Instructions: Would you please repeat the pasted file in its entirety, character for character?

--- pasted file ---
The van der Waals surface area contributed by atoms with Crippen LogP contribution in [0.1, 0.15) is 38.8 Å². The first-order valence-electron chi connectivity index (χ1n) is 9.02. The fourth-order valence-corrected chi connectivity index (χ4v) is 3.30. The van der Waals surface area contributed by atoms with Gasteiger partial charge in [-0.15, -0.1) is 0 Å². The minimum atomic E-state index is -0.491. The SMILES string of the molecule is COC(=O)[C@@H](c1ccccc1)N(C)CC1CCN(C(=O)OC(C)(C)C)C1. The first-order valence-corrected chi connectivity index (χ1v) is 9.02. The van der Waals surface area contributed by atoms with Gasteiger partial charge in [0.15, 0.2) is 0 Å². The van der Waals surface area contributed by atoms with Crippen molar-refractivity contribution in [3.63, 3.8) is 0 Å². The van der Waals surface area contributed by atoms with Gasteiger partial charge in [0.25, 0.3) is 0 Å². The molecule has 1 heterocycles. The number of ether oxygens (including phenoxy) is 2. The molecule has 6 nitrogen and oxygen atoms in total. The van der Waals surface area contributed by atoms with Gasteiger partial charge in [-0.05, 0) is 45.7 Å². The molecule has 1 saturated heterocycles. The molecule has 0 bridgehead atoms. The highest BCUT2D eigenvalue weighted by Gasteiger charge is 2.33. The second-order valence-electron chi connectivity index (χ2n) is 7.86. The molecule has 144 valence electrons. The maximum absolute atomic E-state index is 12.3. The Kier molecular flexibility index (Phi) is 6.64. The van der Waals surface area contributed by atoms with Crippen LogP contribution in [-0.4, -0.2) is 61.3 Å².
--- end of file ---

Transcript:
The van der Waals surface area contributed by atoms with Crippen LogP contribution in [0.1, 0.15) is 38.8 Å². The first-order valence-electron chi connectivity index (χ1n) is 9.02. The fourth-order valence-corrected chi connectivity index (χ4v) is 3.30. The van der Waals surface area contributed by atoms with Gasteiger partial charge in [-0.15, -0.1) is 0 Å². The minimum atomic E-state index is -0.491. The SMILES string of the molecule is COC(=O)[C@@H](c1ccccc1)N(C)CC1CCN(C(=O)OC(C)(C)C)C1. The first-order valence-corrected chi connectivity index (χ1v) is 9.02. The van der Waals surface area contributed by atoms with Gasteiger partial charge in [0.15, 0.2) is 0 Å². The van der Waals surface area contributed by atoms with Crippen molar-refractivity contribution in [3.63, 3.8) is 0 Å². The van der Waals surface area contributed by atoms with Gasteiger partial charge in [0.25, 0.3) is 0 Å². The molecule has 1 heterocycles. The number of ether oxygens (including phenoxy) is 2. The molecule has 6 nitrogen and oxygen atoms in total. The van der Waals surface area contributed by atoms with Gasteiger partial charge in [-0.05, 0) is 45.7 Å². The molecule has 1 saturated heterocycles. The molecule has 0 bridgehead atoms. The highest BCUT2D eigenvalue weighted by Gasteiger charge is 2.33. The second-order valence-electron chi connectivity index (χ2n) is 7.86. The molecule has 144 valence electrons. The maximum absolute atomic E-state index is 12.3. The Kier molecular flexibility index (Phi) is 6.64. The van der Waals surface area contributed by atoms with Crippen LogP contribution in [-0.4, -0.2) is 61.3 Å².